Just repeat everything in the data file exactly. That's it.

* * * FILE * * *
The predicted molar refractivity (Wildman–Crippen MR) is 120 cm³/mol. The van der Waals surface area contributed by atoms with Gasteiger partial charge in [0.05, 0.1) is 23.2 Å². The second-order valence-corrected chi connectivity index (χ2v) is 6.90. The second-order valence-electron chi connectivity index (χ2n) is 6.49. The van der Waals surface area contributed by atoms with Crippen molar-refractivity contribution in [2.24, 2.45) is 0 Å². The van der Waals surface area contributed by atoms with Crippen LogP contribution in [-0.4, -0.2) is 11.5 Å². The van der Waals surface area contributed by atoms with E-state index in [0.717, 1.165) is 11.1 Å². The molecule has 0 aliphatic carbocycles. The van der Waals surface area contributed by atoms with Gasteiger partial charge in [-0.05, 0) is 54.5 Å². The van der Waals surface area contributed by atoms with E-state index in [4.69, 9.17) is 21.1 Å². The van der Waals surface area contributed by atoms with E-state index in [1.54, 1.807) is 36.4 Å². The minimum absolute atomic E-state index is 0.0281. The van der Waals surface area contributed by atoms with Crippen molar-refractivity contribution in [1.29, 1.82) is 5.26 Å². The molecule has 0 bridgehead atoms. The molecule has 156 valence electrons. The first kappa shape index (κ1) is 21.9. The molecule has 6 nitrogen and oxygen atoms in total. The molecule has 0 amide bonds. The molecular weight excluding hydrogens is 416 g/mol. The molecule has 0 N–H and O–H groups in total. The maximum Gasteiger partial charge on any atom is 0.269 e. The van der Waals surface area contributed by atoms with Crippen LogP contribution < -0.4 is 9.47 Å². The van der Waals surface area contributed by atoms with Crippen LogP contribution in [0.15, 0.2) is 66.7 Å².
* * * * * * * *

The predicted molar refractivity (Wildman–Crippen MR) is 120 cm³/mol. The van der Waals surface area contributed by atoms with Gasteiger partial charge in [0.05, 0.1) is 23.2 Å². The second-order valence-corrected chi connectivity index (χ2v) is 6.90. The second-order valence-electron chi connectivity index (χ2n) is 6.49. The van der Waals surface area contributed by atoms with Crippen molar-refractivity contribution in [2.24, 2.45) is 0 Å². The van der Waals surface area contributed by atoms with Crippen LogP contribution in [-0.4, -0.2) is 11.5 Å². The van der Waals surface area contributed by atoms with E-state index in [0.717, 1.165) is 11.1 Å². The molecule has 0 aliphatic carbocycles. The van der Waals surface area contributed by atoms with Gasteiger partial charge in [-0.05, 0) is 54.5 Å². The van der Waals surface area contributed by atoms with E-state index in [4.69, 9.17) is 21.1 Å². The van der Waals surface area contributed by atoms with E-state index in [1.54, 1.807) is 36.4 Å². The minimum absolute atomic E-state index is 0.0281. The van der Waals surface area contributed by atoms with Crippen molar-refractivity contribution in [1.29, 1.82) is 5.26 Å². The molecule has 0 bridgehead atoms. The molecule has 156 valence electrons. The first kappa shape index (κ1) is 21.9. The molecule has 6 nitrogen and oxygen atoms in total. The molecule has 0 amide bonds. The molecular weight excluding hydrogens is 416 g/mol. The molecule has 0 N–H and O–H groups in total. The maximum Gasteiger partial charge on any atom is 0.269 e. The van der Waals surface area contributed by atoms with Crippen LogP contribution < -0.4 is 9.47 Å². The van der Waals surface area contributed by atoms with Crippen LogP contribution in [0.15, 0.2) is 66.7 Å².